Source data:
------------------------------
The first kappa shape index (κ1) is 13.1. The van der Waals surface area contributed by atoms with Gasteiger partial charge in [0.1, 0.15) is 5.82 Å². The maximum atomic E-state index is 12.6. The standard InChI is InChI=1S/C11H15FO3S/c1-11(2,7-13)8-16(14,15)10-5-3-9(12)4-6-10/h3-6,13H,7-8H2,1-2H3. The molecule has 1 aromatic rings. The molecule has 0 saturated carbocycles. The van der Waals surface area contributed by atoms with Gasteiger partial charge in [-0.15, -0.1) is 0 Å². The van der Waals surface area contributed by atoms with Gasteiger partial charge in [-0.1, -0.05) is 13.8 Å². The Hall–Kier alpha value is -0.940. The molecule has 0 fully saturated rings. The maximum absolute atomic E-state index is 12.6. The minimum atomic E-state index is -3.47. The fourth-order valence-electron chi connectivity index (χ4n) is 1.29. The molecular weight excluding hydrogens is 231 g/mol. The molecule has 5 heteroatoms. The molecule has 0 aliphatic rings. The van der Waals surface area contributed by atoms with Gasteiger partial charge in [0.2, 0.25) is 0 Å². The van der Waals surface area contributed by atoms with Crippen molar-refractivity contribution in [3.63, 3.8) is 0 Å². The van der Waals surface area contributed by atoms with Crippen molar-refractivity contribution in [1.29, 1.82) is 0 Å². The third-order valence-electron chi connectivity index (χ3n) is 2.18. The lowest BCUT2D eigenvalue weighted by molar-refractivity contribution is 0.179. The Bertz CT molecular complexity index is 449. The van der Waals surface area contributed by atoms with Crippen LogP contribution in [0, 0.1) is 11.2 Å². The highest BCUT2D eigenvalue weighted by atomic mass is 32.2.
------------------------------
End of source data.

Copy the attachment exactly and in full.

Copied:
The first kappa shape index (κ1) is 13.1. The van der Waals surface area contributed by atoms with Gasteiger partial charge in [0.1, 0.15) is 5.82 Å². The maximum atomic E-state index is 12.6. The standard InChI is InChI=1S/C11H15FO3S/c1-11(2,7-13)8-16(14,15)10-5-3-9(12)4-6-10/h3-6,13H,7-8H2,1-2H3. The molecule has 1 aromatic rings. The molecule has 0 saturated carbocycles. The van der Waals surface area contributed by atoms with Gasteiger partial charge in [-0.15, -0.1) is 0 Å². The van der Waals surface area contributed by atoms with Gasteiger partial charge in [-0.1, -0.05) is 13.8 Å². The Hall–Kier alpha value is -0.940. The molecule has 0 fully saturated rings. The maximum absolute atomic E-state index is 12.6. The minimum atomic E-state index is -3.47. The fourth-order valence-electron chi connectivity index (χ4n) is 1.29. The molecular weight excluding hydrogens is 231 g/mol. The molecule has 5 heteroatoms. The molecule has 0 aliphatic rings. The van der Waals surface area contributed by atoms with Gasteiger partial charge in [0.2, 0.25) is 0 Å². The van der Waals surface area contributed by atoms with Crippen molar-refractivity contribution in [3.63, 3.8) is 0 Å². The van der Waals surface area contributed by atoms with Crippen molar-refractivity contribution in [1.29, 1.82) is 0 Å². The third-order valence-electron chi connectivity index (χ3n) is 2.18. The lowest BCUT2D eigenvalue weighted by molar-refractivity contribution is 0.179. The Bertz CT molecular complexity index is 449. The van der Waals surface area contributed by atoms with Crippen LogP contribution in [0, 0.1) is 11.2 Å². The highest BCUT2D eigenvalue weighted by atomic mass is 32.2.